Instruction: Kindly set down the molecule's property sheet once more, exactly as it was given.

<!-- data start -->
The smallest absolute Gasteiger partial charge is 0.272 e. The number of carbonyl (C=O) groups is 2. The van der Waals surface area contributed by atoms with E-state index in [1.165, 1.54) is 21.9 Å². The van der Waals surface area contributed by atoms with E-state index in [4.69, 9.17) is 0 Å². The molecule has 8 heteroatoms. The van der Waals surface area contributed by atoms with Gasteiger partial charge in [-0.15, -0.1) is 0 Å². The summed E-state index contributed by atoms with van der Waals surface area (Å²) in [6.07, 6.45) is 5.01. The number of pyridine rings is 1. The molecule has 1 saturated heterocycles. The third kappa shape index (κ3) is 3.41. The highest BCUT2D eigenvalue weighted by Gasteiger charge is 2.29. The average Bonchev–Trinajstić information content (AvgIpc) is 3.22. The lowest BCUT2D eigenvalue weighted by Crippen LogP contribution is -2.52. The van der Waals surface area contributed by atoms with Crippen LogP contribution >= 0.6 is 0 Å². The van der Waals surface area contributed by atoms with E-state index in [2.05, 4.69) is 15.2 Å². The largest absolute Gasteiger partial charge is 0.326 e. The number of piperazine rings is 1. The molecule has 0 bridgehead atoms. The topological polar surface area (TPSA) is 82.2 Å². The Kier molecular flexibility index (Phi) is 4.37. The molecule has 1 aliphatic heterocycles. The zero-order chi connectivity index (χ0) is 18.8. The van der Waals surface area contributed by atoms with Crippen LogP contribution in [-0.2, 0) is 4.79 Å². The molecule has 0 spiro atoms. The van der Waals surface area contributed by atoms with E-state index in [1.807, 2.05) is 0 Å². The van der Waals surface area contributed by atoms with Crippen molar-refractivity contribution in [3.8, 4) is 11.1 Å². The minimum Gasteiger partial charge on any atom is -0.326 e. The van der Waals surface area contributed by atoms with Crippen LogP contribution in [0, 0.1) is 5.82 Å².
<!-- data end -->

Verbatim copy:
The smallest absolute Gasteiger partial charge is 0.272 e. The number of carbonyl (C=O) groups is 2. The van der Waals surface area contributed by atoms with E-state index in [1.165, 1.54) is 21.9 Å². The van der Waals surface area contributed by atoms with E-state index in [4.69, 9.17) is 0 Å². The molecule has 8 heteroatoms. The van der Waals surface area contributed by atoms with Gasteiger partial charge in [-0.15, -0.1) is 0 Å². The summed E-state index contributed by atoms with van der Waals surface area (Å²) in [6.07, 6.45) is 5.01. The number of pyridine rings is 1. The molecule has 1 saturated heterocycles. The third kappa shape index (κ3) is 3.41. The highest BCUT2D eigenvalue weighted by Gasteiger charge is 2.29. The average Bonchev–Trinajstić information content (AvgIpc) is 3.22. The lowest BCUT2D eigenvalue weighted by Crippen LogP contribution is -2.52. The van der Waals surface area contributed by atoms with Crippen LogP contribution >= 0.6 is 0 Å². The van der Waals surface area contributed by atoms with E-state index in [2.05, 4.69) is 15.2 Å². The largest absolute Gasteiger partial charge is 0.326 e. The number of piperazine rings is 1. The molecule has 0 bridgehead atoms. The topological polar surface area (TPSA) is 82.2 Å². The Kier molecular flexibility index (Phi) is 4.37. The molecule has 1 aliphatic heterocycles. The zero-order chi connectivity index (χ0) is 18.8. The van der Waals surface area contributed by atoms with Crippen LogP contribution in [-0.2, 0) is 4.79 Å². The molecule has 0 spiro atoms. The van der Waals surface area contributed by atoms with E-state index in [1.807, 2.05) is 0 Å². The van der Waals surface area contributed by atoms with Crippen molar-refractivity contribution in [3.8, 4) is 11.1 Å². The minimum Gasteiger partial charge on any atom is -0.326 e. The van der Waals surface area contributed by atoms with Crippen LogP contribution in [0, 0.1) is 5.82 Å².